Amantine is the heroine of the exceptional short story À Clairmont by Maryse Battistuzzi.[1] She is an old lady with a particular whim that makes other people wonder: when taking her tea she invariably leaves a small quantity in the bottom of her cup. To Amantine, to consume those last sips would doubtless amount “to drinking poison, to an offense, to braving unhappiness in some sort of way.” That is why this tiny remainder of liquid always ends up in the sink.

When Amantine was a little girl, she used to go and stay with her grandmother, Andrée, during the holidays. Andrée “had learnt from her parents what we call ‘good manners’”, and she had taught them to her granddaughter, saying: “we never finish our cup, it’s the workers who do that.” But Amandine “heard nothing of the second part of the phrase.” With her girlish sensitivity she imagined that, if she had to do without that last sip of chocolate, “it was so that she wouldn’t be sad, that there would be some left for her, or that she would not choke with the grounds at the bottom.” At any rate, grandmother Andrée was “authoritarian, demanding, sometimes wicked with that friendly gentleness”: “Nothing belongs to you, my little rat, save for your soup when it’s in your belly”, she said to the granddaughter.

Amandine, who was something of a daydreamer, waited for her granny’s nap in order to escape from the tight holiday schedule and enjoy the freedom to daydream on the living room sofa. And she kept to her old age the habit taught to her by granny; she kept it as a way to live “till the hour of the moribund morning glories” that childhood happiness, the age when fantasy kept desire alive at all costs, despite a strictness that I will immediately call a barrier of jouissance in the discourse of the master.

The sip spilt in the sink is but the surplus value of the surplus value of the labor of a worker. Let us invent the latter, and name him Jean. According to Marx but in terms of Lacan,[2] every working day Jean sacrifices a part of the jouissance that he produces with his work and does not receive as wages but rather surrenders to the master of his labor. It would make perfect sense this master to be Andrée – so let’s suppose she is. For Andrée to be able to maintain her signifying difference from Jean, it does not suffice to own, that is to put in her belly, that piece of jouissance surrendered to her by Jean; a piece of that piece ought not to belong to her either, not to end up in her stomach: then and then only is her class identity affirmed as different from that of Jean.

If Jean is irremediably separated from a part of his jouissance, so is Andrée who is compelled to voluntarily part from a piece that is rejected and put out of signification: it is the rejection of that very part which guarantees that the entire amount of the tea will be invested with the weight of the class signifier. Or, conversely, from the confrontation of the entire amount with the signifying field, a small part should be left outside. A minimal but voluntary separation of appropriated jouissance is therefore what will signify the difference from he who separates involuntarily from a more substantial piece of his own, and surrenders it. In this sense, the jouissance spilt in the sink ensures the introduction in the symbolic field of Andrée’s jouissance, which for that matter emanates from the imaginary confrontation with the Hegelian slave. Andrée, we read, was “sometimes wicked”. Andrée is the master, which means that she maintains no relation whatsoever with the spilt sip as a cause of desire, as that which constitutes her truth. Her discourse as discourse of the master excludes fantasy; it is fundamentally blind.[3]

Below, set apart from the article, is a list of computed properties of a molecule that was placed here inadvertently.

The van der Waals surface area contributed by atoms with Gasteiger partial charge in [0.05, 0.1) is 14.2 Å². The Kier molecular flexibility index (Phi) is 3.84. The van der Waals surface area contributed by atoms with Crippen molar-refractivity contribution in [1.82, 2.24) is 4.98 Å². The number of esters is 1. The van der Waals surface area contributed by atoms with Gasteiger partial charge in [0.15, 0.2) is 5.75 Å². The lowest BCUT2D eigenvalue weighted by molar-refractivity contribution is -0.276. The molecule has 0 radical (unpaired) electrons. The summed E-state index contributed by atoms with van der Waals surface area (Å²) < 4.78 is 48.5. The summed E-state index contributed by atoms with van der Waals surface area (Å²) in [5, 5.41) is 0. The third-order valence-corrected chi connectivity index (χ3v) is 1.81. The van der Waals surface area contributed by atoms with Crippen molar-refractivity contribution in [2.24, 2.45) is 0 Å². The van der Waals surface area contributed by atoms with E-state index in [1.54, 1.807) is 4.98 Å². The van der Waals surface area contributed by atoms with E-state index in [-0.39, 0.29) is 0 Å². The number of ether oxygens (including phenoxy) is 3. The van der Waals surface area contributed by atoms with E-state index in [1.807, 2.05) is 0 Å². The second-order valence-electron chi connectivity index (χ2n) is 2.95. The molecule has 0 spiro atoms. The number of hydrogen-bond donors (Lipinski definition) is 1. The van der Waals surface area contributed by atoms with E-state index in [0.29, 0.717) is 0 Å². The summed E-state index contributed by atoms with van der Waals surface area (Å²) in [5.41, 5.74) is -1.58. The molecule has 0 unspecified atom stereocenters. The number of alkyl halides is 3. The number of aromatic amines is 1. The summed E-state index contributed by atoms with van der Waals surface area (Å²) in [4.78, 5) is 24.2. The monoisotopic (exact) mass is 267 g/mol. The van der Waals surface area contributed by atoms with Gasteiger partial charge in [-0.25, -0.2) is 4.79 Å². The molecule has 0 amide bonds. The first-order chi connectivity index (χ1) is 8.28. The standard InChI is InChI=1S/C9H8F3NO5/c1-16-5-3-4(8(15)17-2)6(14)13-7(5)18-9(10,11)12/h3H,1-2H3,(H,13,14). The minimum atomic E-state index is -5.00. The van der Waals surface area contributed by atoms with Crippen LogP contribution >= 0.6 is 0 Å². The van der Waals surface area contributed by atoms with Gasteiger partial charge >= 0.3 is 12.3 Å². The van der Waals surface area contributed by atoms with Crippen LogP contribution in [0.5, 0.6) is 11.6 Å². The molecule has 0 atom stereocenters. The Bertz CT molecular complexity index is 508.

But the girl literally hears nothing of all that. The girl is devoted to the dimension of the fantasy. For her, good manners aim at one thing: at the formation, albeit artificially, of a lack, therefore to keep desire alive. Alternatively, they are a protective care of her grandmother’s and therefore an expression of her love. At any rate, the dimension of desire is continually present both during Amantine’s vacations and in her old age. As a child, she does not permit adult strictness and vanity to disturb her infantile daydreaming: in fantasy she will seek that eternally separated piece of jouissance which perpetually supports desire.

The cold sip is an object with which Amantine, in contrast to granny, maintains a very substantial relation, to the extent that this object constitutes a cause of desire and also constitutes her truth. Finally, the cold sip allows castration, (-φ), the void which must remain empty to be maintained; Amantine does not fear that void – quite the contrary! Amantine is she who reveals the relation of the master’s discourse to jouissance; who is not a slave; who does not surrender her knowledge: she is obviously the hysterique who, according to Lacan, “in her own way is on a certain strike”.[4] Furthermore, in the years of maturity, one more function will be added to the artificial lack: that of reliving the happy years of childhood, those distant vacations with granny.

That’s why, to Amantine, giving up her good manners would be equal to digesting poison, to an offense, to defying unhappiness. During her whole life she managed to turn “good manners” into a strategy of sustaining desire; to abandon them would amount to surrendering to senescence and death. Amantine proves that, contrary to the obsessional ritual of repetition which submits to dead jouissance and the death drive, fantasy and desire lie on the side of life and serve the principle of pleasure; and, also, that the unconscious has no class, no age, and is immortal.



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[1]Accessible at

[2]SeeJacques Lacan, Le Seminaire. Livre XVII. L’ envers de la psychanalyse, Seuil, Paris, 1991,p. 123.

[3]Ibid, p. 124.

[4]Ibid, p. 110.